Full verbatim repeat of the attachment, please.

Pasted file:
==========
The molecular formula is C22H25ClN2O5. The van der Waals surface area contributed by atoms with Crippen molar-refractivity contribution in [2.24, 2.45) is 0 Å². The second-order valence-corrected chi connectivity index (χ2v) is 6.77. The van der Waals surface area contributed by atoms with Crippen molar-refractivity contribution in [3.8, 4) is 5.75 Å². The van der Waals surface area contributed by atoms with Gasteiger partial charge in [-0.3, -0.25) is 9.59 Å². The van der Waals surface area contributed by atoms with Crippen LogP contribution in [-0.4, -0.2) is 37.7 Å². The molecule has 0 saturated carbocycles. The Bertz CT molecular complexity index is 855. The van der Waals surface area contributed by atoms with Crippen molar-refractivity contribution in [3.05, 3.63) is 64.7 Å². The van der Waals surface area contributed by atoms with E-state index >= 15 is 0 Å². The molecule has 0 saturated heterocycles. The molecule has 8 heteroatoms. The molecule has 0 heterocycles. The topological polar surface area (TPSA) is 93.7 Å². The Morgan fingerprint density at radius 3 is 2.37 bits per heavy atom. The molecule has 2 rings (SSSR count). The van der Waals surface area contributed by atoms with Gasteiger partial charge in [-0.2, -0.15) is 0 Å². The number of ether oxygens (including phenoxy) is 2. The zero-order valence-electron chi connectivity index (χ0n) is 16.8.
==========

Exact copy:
The molecular formula is C22H25ClN2O5. The van der Waals surface area contributed by atoms with Crippen molar-refractivity contribution in [2.24, 2.45) is 0 Å². The second-order valence-corrected chi connectivity index (χ2v) is 6.77. The van der Waals surface area contributed by atoms with Crippen molar-refractivity contribution in [3.8, 4) is 5.75 Å². The van der Waals surface area contributed by atoms with Gasteiger partial charge in [-0.3, -0.25) is 9.59 Å². The van der Waals surface area contributed by atoms with Crippen LogP contribution in [-0.4, -0.2) is 37.7 Å². The molecule has 0 saturated carbocycles. The Bertz CT molecular complexity index is 855. The van der Waals surface area contributed by atoms with Crippen molar-refractivity contribution in [3.05, 3.63) is 64.7 Å². The van der Waals surface area contributed by atoms with E-state index >= 15 is 0 Å². The molecule has 0 saturated heterocycles. The molecule has 8 heteroatoms. The molecule has 0 heterocycles. The topological polar surface area (TPSA) is 93.7 Å². The Morgan fingerprint density at radius 3 is 2.37 bits per heavy atom. The molecule has 2 rings (SSSR count). The van der Waals surface area contributed by atoms with Gasteiger partial charge in [-0.2, -0.15) is 0 Å². The number of ether oxygens (including phenoxy) is 2. The zero-order valence-electron chi connectivity index (χ0n) is 16.8.